After a public forum at the community hall, town council is hammering out the final details in what may become our newest bylaw.

After arriving at the community meeting and settling in, I noticed that the crowd wasn't that large.

Maybe a youth curfew isn't the most important issue in town.

But through the course of the meeting the room filled and we had some good discussions.

It appears that most people want this curfew as a way to reach out to the parents who are having troubles at home.

Most of the residents who took the mic said they support the idea and want to see it develop.

One mother stood up and told council that they had no right to impose a curfew on her child.

She said she and her son had a good working relationship that was based on trust and she always knew where he was. I applaud that woman because she seems to have her affairs in order. But at the same time, she is a minority.

It's more than obvious that we have social problems in our community.

For whatever the reason, a group of our youth are vandalizing public and private property.

There is also a responsible alliance of youth out there who want to squash the bad reputation that has been given to the young people of Inuvik.

A few of them were at the bylaw revision committee meeting on Tuesday afternoon.

The students brought their concerns about the curfew, and one of them asked how fair the police would be when approaching a late-night wanderer.

I just see this whole issue as a matter of good versus bad.

There are bad kids in our town and there are good ones, too.

Some good kids do bad things on occasion. It does happen.

What we should be doing is focusing on the youth and on changing them from bad to good.

This whole curfew issue is a matter of trust. Right now, as a community we cannot trust some kids to be by themselves.

So, we're working to keep them off the streets at night.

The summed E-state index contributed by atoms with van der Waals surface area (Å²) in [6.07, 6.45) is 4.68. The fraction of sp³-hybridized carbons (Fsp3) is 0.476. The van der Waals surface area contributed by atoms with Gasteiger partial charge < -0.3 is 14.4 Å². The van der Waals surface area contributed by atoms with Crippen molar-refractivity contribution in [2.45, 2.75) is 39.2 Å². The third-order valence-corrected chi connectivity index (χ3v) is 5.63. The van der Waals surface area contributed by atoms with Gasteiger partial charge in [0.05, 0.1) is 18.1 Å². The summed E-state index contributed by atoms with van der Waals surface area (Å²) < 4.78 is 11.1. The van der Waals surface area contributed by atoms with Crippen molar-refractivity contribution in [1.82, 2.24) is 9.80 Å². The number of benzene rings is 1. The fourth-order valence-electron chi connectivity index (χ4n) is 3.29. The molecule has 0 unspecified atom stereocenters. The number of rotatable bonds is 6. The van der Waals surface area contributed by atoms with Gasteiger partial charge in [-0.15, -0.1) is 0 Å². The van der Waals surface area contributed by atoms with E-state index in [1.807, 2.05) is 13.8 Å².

It sounds like a good start, but like it was mentioned at the forum, we need a follow-up plan too.

Now the town council and the bylaw revision committee are re-working the draft bylaw.

With the input of the community, they have more information to ease the process.

Soon, we may hear a siren, warning young people to get indoors.

There are talks that the curfew might only be temporary, like a three-month term.

I say we try it out and see where it brings us.

If the rowdy kids act out and cause more trouble, we can always gather again and think of something else.

For all of you parents and concerned residents who don't want a curfew, I think you might have missed the boat.

But that is what happens when you wait for someone else to speak for you.

I went into that forum looking to start a fight with some under-achieving parents, but all I found was a lot of people who are ready to be a part of the solution.

More than a game in Rankin
Editorial Comment
Darrell Greer
Kivalliq News
Wednesday, October 17, 2007

The rabid puck heads in Rankin Inlet are about to shake off the summer blues and get their first live hockey fix of the past six months this coming week when the Rankin Inlet Senior Adult Hockey League (RISAHL) kicks off its 2007-08 season on Sunday, Oct. 28.